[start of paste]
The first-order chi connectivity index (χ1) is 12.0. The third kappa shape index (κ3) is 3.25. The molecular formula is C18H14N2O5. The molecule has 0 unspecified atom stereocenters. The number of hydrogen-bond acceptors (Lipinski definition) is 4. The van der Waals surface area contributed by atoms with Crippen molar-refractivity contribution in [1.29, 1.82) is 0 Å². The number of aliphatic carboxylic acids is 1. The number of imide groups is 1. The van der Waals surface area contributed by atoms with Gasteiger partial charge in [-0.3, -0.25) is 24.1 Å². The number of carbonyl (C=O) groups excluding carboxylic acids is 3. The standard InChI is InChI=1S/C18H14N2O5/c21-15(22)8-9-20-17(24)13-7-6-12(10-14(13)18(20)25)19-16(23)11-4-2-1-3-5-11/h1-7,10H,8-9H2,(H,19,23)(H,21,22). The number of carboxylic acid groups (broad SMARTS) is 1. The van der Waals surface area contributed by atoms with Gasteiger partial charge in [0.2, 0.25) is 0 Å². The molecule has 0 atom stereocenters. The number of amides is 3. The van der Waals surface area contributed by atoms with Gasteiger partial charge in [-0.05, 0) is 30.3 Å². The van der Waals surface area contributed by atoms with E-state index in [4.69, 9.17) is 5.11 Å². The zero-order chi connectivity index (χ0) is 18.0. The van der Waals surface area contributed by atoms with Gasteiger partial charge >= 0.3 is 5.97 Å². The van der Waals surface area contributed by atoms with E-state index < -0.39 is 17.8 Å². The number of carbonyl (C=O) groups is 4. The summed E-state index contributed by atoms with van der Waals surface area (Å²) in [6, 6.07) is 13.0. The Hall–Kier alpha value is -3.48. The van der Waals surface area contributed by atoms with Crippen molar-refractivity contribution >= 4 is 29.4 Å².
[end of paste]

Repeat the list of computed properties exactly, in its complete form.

The first-order chi connectivity index (χ1) is 12.0. The third kappa shape index (κ3) is 3.25. The molecular formula is C18H14N2O5. The molecule has 0 unspecified atom stereocenters. The number of hydrogen-bond acceptors (Lipinski definition) is 4. The van der Waals surface area contributed by atoms with Crippen molar-refractivity contribution in [1.29, 1.82) is 0 Å². The number of aliphatic carboxylic acids is 1. The number of imide groups is 1. The van der Waals surface area contributed by atoms with Gasteiger partial charge in [-0.3, -0.25) is 24.1 Å². The number of carbonyl (C=O) groups excluding carboxylic acids is 3. The standard InChI is InChI=1S/C18H14N2O5/c21-15(22)8-9-20-17(24)13-7-6-12(10-14(13)18(20)25)19-16(23)11-4-2-1-3-5-11/h1-7,10H,8-9H2,(H,19,23)(H,21,22). The number of carboxylic acid groups (broad SMARTS) is 1. The van der Waals surface area contributed by atoms with Gasteiger partial charge in [0.2, 0.25) is 0 Å². The molecule has 0 atom stereocenters. The number of amides is 3. The van der Waals surface area contributed by atoms with Gasteiger partial charge in [-0.05, 0) is 30.3 Å². The van der Waals surface area contributed by atoms with E-state index in [4.69, 9.17) is 5.11 Å². The zero-order chi connectivity index (χ0) is 18.0. The van der Waals surface area contributed by atoms with Gasteiger partial charge >= 0.3 is 5.97 Å². The van der Waals surface area contributed by atoms with E-state index < -0.39 is 17.8 Å². The number of carbonyl (C=O) groups is 4. The summed E-state index contributed by atoms with van der Waals surface area (Å²) in [6, 6.07) is 13.0. The Hall–Kier alpha value is -3.48. The van der Waals surface area contributed by atoms with Crippen molar-refractivity contribution >= 4 is 29.4 Å².